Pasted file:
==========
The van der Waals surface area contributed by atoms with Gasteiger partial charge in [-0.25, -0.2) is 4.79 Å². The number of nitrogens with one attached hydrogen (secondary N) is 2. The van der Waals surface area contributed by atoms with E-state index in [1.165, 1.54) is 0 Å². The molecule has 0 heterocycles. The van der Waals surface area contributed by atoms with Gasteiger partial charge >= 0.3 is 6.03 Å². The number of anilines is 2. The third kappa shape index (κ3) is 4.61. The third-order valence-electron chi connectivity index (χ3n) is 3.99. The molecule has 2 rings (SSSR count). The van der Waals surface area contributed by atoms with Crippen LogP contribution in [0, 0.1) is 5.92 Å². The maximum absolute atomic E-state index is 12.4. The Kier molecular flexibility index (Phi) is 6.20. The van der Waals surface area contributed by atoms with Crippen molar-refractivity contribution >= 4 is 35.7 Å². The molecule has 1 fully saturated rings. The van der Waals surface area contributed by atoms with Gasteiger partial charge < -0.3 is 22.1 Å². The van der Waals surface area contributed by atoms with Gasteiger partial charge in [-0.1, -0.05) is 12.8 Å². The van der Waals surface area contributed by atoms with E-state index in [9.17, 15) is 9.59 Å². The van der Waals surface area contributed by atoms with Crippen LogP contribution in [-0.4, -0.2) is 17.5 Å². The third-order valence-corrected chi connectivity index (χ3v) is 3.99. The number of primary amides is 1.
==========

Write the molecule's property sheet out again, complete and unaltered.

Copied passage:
The van der Waals surface area contributed by atoms with Gasteiger partial charge in [-0.25, -0.2) is 4.79 Å². The number of nitrogens with one attached hydrogen (secondary N) is 2. The van der Waals surface area contributed by atoms with E-state index in [1.165, 1.54) is 0 Å². The molecule has 0 heterocycles. The van der Waals surface area contributed by atoms with Gasteiger partial charge >= 0.3 is 6.03 Å². The number of anilines is 2. The third kappa shape index (κ3) is 4.61. The third-order valence-electron chi connectivity index (χ3n) is 3.99. The molecule has 2 rings (SSSR count). The van der Waals surface area contributed by atoms with Crippen LogP contribution in [0, 0.1) is 5.92 Å². The maximum absolute atomic E-state index is 12.4. The Kier molecular flexibility index (Phi) is 6.20. The van der Waals surface area contributed by atoms with Crippen molar-refractivity contribution >= 4 is 35.7 Å². The molecule has 1 fully saturated rings. The van der Waals surface area contributed by atoms with Gasteiger partial charge < -0.3 is 22.1 Å². The van der Waals surface area contributed by atoms with Gasteiger partial charge in [-0.1, -0.05) is 12.8 Å². The van der Waals surface area contributed by atoms with E-state index in [9.17, 15) is 9.59 Å². The van der Waals surface area contributed by atoms with Crippen LogP contribution in [-0.4, -0.2) is 17.5 Å². The third-order valence-corrected chi connectivity index (χ3v) is 3.99. The number of primary amides is 1.